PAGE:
The name Usain Bolt is widely known by everyone across the globe, due to the unmatched exploits of the Jamaican.
Bolt was simply an unbeatable sprinter, one who’s ilk is unlikely to be seen for many, many years to come.
However, like many champions before him, he had a storied journey. In 2004 when he competed at the Olympic Games in Athens, very few people suspected that he would become this great.’
Then just 17 years, Bolt was in heat four of the men’s 200m race. The teenager was in buoyant mood, waving his hands to the crowd even before the race began.
However, things didn’t go according to plan and he found himself eliminated after just 60 seconds, having finished fifth.
That race was won by 22-year-old Polish sprinter Marcin Jedrusinski, but it would turn out to be Bolt’s sole failure in the Olympics.
The Jamaican would go one to become an eight-time Olympic gold medallist, including winning the Olympic 100m and 200m titles three times consecutively in 2008, 2012 and 2016.
Having watched Bolt up-close when he suffered a disappointing bow in the quadrennial event back in 2004, Jedrusinski recalls how that failure spurred Bolt-on to become a legend.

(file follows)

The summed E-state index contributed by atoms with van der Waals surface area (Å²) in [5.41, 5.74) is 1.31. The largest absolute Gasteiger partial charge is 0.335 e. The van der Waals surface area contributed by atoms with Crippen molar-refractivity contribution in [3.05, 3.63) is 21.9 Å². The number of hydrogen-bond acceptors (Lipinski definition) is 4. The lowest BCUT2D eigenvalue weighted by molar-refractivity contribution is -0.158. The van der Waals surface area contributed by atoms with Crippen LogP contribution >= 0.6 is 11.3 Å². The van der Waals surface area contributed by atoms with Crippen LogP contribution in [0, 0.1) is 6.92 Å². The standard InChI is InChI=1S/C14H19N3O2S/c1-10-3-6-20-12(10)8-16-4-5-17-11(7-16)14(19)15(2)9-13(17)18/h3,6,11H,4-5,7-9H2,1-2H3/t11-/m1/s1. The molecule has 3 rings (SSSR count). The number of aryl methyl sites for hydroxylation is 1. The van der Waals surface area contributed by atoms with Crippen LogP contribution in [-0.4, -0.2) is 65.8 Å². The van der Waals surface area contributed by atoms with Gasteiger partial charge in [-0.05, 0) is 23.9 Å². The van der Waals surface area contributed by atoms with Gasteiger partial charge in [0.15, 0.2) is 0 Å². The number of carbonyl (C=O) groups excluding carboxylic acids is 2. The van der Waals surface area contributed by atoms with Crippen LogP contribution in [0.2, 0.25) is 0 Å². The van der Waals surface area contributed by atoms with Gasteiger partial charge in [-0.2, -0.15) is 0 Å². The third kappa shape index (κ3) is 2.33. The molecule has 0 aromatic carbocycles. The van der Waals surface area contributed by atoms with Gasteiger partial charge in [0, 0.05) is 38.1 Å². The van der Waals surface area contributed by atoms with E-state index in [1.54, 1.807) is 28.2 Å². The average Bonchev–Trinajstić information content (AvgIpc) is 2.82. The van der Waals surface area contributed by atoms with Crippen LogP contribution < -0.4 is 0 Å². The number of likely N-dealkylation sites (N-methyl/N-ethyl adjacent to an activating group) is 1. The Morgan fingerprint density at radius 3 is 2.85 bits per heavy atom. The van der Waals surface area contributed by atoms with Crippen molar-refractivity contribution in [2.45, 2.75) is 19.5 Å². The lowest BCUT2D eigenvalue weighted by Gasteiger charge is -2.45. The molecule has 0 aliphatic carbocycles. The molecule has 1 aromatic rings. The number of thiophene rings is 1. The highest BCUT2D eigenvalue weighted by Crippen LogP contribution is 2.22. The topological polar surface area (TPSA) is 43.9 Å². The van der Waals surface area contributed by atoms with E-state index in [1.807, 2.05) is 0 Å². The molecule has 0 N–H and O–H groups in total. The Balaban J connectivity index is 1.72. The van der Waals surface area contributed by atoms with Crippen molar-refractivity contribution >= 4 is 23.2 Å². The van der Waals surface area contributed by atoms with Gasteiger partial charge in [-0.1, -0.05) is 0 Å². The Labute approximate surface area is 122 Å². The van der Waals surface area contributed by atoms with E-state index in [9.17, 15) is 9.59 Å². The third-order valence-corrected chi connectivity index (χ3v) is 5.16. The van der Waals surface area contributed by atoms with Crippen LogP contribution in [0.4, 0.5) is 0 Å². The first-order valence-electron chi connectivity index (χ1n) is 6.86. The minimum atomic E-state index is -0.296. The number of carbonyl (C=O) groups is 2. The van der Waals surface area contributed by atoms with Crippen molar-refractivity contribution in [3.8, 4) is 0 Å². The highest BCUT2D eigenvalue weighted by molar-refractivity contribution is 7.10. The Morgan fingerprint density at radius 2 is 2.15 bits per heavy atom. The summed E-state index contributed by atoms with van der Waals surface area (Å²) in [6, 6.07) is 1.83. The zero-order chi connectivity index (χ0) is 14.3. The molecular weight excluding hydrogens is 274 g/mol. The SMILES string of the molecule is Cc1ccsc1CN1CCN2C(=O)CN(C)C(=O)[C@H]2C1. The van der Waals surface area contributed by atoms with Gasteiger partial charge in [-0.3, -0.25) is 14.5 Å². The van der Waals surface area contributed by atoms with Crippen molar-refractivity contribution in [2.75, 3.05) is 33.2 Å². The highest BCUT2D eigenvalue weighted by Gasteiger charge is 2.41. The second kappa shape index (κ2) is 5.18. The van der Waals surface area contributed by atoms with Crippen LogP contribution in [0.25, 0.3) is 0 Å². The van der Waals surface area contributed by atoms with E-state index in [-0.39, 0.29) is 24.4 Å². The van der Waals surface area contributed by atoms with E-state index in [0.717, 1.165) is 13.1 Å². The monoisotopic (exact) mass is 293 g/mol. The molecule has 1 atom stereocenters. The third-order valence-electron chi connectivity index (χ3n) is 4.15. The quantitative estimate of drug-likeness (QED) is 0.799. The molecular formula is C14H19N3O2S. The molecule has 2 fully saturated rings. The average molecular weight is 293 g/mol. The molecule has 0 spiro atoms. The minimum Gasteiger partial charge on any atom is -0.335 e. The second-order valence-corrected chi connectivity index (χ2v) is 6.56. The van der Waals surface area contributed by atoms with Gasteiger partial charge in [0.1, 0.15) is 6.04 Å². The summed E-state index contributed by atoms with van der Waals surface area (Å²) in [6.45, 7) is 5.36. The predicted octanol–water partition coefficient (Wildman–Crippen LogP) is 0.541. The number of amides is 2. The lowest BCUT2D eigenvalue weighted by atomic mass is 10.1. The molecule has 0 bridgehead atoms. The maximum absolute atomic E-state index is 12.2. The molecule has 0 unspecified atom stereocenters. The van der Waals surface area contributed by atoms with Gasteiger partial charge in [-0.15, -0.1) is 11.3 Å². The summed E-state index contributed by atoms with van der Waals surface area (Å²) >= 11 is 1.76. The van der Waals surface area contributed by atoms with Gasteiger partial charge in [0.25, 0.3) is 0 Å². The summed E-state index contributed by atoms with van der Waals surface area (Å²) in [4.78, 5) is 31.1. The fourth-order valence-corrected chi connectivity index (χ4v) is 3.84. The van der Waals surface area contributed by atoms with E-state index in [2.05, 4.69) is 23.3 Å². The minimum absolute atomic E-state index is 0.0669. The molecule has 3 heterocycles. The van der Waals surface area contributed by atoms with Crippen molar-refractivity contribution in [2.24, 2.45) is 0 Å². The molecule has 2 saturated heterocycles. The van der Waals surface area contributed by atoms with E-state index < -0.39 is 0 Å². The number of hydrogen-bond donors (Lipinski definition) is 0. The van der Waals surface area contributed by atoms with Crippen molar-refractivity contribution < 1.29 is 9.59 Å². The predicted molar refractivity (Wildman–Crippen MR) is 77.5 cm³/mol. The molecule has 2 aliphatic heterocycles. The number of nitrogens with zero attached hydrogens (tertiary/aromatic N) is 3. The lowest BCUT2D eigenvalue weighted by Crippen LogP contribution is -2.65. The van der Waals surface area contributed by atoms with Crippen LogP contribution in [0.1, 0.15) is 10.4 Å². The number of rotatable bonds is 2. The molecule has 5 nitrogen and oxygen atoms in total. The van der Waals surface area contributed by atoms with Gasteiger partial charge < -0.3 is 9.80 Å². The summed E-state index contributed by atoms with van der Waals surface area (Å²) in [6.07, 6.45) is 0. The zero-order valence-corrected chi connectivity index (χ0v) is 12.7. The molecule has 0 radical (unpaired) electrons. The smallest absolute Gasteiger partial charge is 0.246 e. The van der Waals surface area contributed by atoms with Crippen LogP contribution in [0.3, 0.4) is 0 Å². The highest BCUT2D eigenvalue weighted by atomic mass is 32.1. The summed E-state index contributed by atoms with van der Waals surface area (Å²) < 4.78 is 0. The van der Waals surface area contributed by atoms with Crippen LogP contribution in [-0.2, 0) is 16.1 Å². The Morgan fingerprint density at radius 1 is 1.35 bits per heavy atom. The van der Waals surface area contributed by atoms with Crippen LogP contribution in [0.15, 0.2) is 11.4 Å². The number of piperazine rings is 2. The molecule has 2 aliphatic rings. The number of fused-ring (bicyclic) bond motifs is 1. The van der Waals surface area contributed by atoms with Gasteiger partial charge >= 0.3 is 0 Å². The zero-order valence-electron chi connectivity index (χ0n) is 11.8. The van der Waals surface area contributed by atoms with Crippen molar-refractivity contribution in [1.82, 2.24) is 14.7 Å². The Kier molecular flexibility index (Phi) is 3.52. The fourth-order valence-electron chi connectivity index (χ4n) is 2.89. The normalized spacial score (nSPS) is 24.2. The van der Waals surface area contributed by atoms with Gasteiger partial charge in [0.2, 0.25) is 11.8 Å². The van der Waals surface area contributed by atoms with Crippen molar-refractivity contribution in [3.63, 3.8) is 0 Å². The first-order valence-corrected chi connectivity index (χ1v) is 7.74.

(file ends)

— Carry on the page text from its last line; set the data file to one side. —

He did beat bolt in that race, but Jedrusinski ended his own career with just a solitary European silver medal as his achievement.
“At that time, I didn’t think I had beaten someone big,” the Pole told Eurosport Poland. “Usain was a sprinter who had already run under 20 seconds, but he was not yet world-class, and to be honest, I was keeping an eye on the other sprinters.
“I beat Usain and got back to the daily routine. Only later did it turn out that the world had never had somebody like him. It turned out I had beaten the legend.”
Indeed, a man’s failure is not the end of his life. And in Bolt’s case, that failure marked the birth of a legend.